Florida Chamber backs workers’ comp system reform

Following the Florida Supreme Court’s recent reconfiguration of attorney fees in workers’ compensation-related cases, the Florida Chamber of Commerce cautioned area businesses, warning that such a major shift could damage the state’s economy.


Following the Florida Supreme Court’s recent reconfiguration of attorney fees in workers’ compensation-related cases, the Florida Chamber of Commerce cautioned area businesses, warning that such a major shift could damage the state’s economy.

Until recently, Florida courts practiced a system intended to control spiraling workers’ comp rates. Now, a plaintiff’s attorney stands to gain nearly five times the amount his client was awarded because justices ruled the lawyer should be paid $38,000 in a case where the worker received $800.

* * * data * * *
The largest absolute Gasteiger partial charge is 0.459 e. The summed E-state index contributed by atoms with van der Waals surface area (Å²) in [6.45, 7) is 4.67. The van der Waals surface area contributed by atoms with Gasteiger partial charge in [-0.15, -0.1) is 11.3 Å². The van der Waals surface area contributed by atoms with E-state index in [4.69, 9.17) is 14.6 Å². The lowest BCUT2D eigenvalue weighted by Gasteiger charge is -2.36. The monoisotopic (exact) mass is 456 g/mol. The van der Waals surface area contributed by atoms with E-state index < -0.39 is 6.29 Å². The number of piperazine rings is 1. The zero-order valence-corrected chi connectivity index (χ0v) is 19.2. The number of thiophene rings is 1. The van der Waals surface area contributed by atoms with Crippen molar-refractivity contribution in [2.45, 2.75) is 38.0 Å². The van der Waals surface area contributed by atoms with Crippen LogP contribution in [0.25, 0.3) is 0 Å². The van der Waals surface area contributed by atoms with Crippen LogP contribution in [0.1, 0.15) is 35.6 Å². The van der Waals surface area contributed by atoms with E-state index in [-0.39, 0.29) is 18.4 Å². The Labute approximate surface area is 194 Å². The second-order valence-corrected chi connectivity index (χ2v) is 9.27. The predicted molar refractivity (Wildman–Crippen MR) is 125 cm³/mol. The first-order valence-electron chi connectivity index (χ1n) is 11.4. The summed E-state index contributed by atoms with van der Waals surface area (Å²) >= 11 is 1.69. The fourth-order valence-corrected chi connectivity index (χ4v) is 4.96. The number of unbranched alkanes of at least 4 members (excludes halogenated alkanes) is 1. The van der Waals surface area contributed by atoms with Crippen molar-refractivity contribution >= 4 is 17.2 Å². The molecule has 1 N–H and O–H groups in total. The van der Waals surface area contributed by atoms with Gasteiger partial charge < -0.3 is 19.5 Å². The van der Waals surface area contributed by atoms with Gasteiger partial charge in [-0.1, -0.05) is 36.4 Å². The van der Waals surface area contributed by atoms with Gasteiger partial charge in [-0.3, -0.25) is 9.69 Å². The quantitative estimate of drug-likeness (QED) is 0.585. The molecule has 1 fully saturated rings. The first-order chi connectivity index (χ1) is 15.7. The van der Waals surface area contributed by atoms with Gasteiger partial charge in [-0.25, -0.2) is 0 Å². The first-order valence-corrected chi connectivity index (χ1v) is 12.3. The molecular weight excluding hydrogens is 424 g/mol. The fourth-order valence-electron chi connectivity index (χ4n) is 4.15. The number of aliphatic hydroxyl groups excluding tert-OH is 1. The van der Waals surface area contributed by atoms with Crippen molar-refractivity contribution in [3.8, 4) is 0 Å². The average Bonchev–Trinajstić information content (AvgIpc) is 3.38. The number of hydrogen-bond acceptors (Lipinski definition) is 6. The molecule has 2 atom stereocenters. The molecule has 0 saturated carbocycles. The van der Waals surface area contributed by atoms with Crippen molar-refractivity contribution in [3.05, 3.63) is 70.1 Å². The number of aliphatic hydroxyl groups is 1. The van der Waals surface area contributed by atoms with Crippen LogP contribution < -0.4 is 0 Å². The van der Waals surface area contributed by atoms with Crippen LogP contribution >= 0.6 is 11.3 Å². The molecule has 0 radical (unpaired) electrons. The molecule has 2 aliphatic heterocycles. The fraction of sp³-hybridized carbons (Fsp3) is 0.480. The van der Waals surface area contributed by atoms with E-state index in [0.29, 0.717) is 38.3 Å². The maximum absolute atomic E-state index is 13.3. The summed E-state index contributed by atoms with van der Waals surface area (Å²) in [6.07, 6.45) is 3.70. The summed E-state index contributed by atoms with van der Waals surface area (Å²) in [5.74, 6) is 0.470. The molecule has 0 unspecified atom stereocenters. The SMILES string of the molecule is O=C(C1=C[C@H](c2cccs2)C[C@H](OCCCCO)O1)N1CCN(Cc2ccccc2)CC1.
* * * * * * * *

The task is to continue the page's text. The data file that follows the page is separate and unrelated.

The Florida Chamber has crusaded to lower workers’ comp rates by almost 60 percent over the past 13 years while working to ensure quick recovery time.

 

Mark Wilson, Chamber president and CEO, said the organization expected the court to favor trial lawyers at the literal expense of workers and businesses when it ruled to support a 17.1 percent plaintiff trial lawyer tax. Consequently, the Chamber has redoubled its efforts to achieve a more equitable outcome.

 

“In a state in which two of every three jobs [are] created by small businesses, a rate increase this significant can have a damaging impact on job creation and the economy,” Wilson said. “At the Florida Chamber, we believe that putting job creators and injured workers first is the right thing to do to keep Florida’s workers’ comp system working.”

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